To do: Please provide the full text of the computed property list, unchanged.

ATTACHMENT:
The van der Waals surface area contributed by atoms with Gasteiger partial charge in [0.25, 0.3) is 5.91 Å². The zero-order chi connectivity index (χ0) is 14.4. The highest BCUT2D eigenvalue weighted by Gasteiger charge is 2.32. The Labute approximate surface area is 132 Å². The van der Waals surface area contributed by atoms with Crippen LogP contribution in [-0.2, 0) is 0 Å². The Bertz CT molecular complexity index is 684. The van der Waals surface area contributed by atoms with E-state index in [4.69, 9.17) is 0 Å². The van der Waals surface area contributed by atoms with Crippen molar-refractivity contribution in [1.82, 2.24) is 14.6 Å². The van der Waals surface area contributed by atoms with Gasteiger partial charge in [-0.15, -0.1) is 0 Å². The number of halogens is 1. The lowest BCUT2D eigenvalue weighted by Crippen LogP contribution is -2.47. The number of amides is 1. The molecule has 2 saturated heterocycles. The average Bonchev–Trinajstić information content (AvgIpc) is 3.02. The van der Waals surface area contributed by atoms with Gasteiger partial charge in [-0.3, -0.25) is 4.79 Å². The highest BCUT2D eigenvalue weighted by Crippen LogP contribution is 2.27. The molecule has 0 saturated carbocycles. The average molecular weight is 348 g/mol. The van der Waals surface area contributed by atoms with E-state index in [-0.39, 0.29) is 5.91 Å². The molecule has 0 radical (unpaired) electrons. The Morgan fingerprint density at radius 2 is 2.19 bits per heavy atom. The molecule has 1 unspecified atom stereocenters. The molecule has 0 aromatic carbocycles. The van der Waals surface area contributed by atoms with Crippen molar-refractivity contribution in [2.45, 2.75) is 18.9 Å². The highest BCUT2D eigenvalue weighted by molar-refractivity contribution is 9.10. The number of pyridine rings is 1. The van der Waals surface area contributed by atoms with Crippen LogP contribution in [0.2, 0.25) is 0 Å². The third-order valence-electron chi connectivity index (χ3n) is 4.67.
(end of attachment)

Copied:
The van der Waals surface area contributed by atoms with Gasteiger partial charge in [0.25, 0.3) is 5.91 Å². The zero-order chi connectivity index (χ0) is 14.4. The highest BCUT2D eigenvalue weighted by Gasteiger charge is 2.32. The Labute approximate surface area is 132 Å². The van der Waals surface area contributed by atoms with Crippen LogP contribution in [-0.2, 0) is 0 Å². The Bertz CT molecular complexity index is 684. The van der Waals surface area contributed by atoms with E-state index in [4.69, 9.17) is 0 Å². The van der Waals surface area contributed by atoms with Crippen molar-refractivity contribution in [1.82, 2.24) is 14.6 Å². The van der Waals surface area contributed by atoms with Gasteiger partial charge in [-0.15, -0.1) is 0 Å². The number of halogens is 1. The lowest BCUT2D eigenvalue weighted by Crippen LogP contribution is -2.47. The number of amides is 1. The molecule has 2 saturated heterocycles. The average Bonchev–Trinajstić information content (AvgIpc) is 3.02. The van der Waals surface area contributed by atoms with Gasteiger partial charge in [-0.3, -0.25) is 4.79 Å². The highest BCUT2D eigenvalue weighted by Crippen LogP contribution is 2.27. The molecule has 0 saturated carbocycles. The average molecular weight is 348 g/mol. The van der Waals surface area contributed by atoms with E-state index in [-0.39, 0.29) is 5.91 Å². The molecule has 0 radical (unpaired) electrons. The Morgan fingerprint density at radius 2 is 2.19 bits per heavy atom. The molecule has 1 unspecified atom stereocenters. The molecule has 0 aromatic carbocycles. The van der Waals surface area contributed by atoms with Crippen molar-refractivity contribution in [2.45, 2.75) is 18.9 Å². The highest BCUT2D eigenvalue weighted by molar-refractivity contribution is 9.10. The number of pyridine rings is 1. The van der Waals surface area contributed by atoms with Crippen LogP contribution in [0.2, 0.25) is 0 Å². The third-order valence-electron chi connectivity index (χ3n) is 4.67.